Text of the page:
The Renaissance of Rammed Earth
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Let's live in harmony with Gaia 

The Kooralbyn Hotel Resort on Australia's Gold Coast, Arch. David Oliver

The Renaissance of Rammed Earth
An article, published in AMC Aspects magazine, January 2001 

Georgi Georgiev, architect

There is a certain magic to living in buildings with thick earth walls. It's hard to describe, but easy to notice. Just take a step inside one on some warm summer day and you'll feel it immediately. It's cool, of course-everyone knows adobe houses are “warm in winter and cool in summer”-but there's something else, too, a little hard to put your finger on. “It's quiet, feels somehow incredibly solid and sturdy, very different from other houses, timeless even. I feel secure in here...instantly comfortable's almost I'm in some ancient building with centuries of its own stories to tell...”I once had a happy home-owner tell walking into her rammed earth house was like walking into her lover's outstretched arms.
From the book “The rammed earth house”, David Easton

For the last 20 years more universities, science institutes and firms take part in the revival and production of technologies, using raw clay as a basic building material. One of these technologies is called “rammed earth”. The used material is a damp mixture of 20 % clay and 80 % sand and other components. Sometimes as a hardening element concrete is added: 3-5 %. The walls made of rammed earth are considerably thicker- 50-60 cm.
The expression “Nothing new under the Sun” is especially suitable in this case. Many archeological findings all over the world are witnessing for this technology -Catal Huyuk in Turkey; Harappa and Johanjo-Daro in Pakistan; Akhlet-Aton in Egypt; Chan-Chan in Peru; Duheros near Cordoba in Spain and many others. At the time of the Roman Empire it was wide-spread around Europe, too. At the end of the XVIIIth century the French builder Francois Cointeraux discovers "pise de terre" at the vicinities of Lion and begins to experiment on his own.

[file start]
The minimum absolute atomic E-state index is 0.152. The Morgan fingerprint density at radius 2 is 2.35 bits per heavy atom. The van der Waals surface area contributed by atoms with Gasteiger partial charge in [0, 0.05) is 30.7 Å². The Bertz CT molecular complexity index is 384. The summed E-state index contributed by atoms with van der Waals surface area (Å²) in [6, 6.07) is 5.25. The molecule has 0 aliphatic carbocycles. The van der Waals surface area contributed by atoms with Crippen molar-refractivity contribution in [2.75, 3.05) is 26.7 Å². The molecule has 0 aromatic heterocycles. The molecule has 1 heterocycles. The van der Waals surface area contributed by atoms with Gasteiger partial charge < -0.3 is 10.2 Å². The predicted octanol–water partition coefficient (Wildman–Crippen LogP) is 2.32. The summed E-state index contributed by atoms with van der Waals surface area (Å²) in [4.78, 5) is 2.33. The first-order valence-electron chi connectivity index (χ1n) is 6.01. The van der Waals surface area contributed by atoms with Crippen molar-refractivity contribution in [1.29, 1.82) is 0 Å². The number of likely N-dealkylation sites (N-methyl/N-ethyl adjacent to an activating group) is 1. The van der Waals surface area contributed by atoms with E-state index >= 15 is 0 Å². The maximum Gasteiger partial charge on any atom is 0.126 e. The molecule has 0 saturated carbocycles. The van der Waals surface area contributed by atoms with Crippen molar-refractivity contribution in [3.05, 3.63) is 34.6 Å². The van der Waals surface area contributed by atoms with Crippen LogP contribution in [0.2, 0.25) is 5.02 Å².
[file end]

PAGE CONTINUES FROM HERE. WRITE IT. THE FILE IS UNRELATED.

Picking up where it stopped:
Antonio Gaudi and Frank Lloyd Wright appreciated rammed earth. Gaudi showed great interest for the popular architecture. In 1884 he used rammed earth (called “tapial” in Spain) for the construction of the pavilions at the entrance to the farm of Eusebio Guell. Frank Lloyd Wright suggests rammed earth for the construction of buildings in his project for Broadacre City. 
What are the advantages that revive earth as a building material?
Firstly, it is the healthy microclimate. Clay walls stabilize air humidity in premises up to 50% regardless of external conditions. Earth is a perfect ecological material, which can be recycled on 100%, numerous times without any industrial waste or toxic chemicals. It can be found anywhere at a low price.
Australia is called “Mecca” of rammed earth. According to Giles Hohnen there are three reasons for this: firstly, the lack of wooden material and the excessive presence of termites; secondly, the lower price of the traditional brick and stone masonry; and finally, the harmony between the “earthly” and raw character of the buildings and the self-image of the Australians.
In America the Spanish and The Portuguese conquistadors introduce rammed earth in XVI century. Very recent archeological excavations on the Island of San Cristobal indicate that Columbus may has built his first fortifications there of tapial.
Europe is still the last in line and the rediscovery of rammed earth is connected to the French-based  Center for the Research and Application of Earth-CRATerre.

Archive of the Ethnographic Institute with Museum of the Bulgarian Academy of Sciences

Rammed earth is not very popular in our lands. In Northwestern Bulgaria rammed earth is used by Banat Bulgarians who have brought this tradition from the lands of present Hungary.
In 1999 the Gaiapolis Foundation managed to build an experimental social building, made of rammed earth in the village of Varvara. This project was financed by International centre for minorities study and cultural interactions, “Caritas Bulgaria” and “Open society” foundation. Unfortunately the future owner of the building - municipality Tzarevo did not fulfill their obligations for building external infrastructure and the house remains unoccupied. This prevents the making of any conclusions about the exploitation characteristics of rammed earth in this experiment.
 May be at the dawn of the XXI  century we'll hear the echo of the enthusiasm and gratitude with which Francois Cointeraux called rammed earth: “a gift of Provedence...a present which God has made to all people”.

1. TERRA 2000 Preprints,
2. David Easton. The Rammed Earth House. 1996
3. Gernot Minke - Lehmbau - Handbuch: der Baustoff Lehm und seine Anwendung. Freiburg, 1995. Okobuch.
4. John Northon - Building with earth. London, 1997. Intermediate Technology Publication Limited
5. Julian Keable. Rammed earth structures. London,1996. Intermediate Technology Publication Limited

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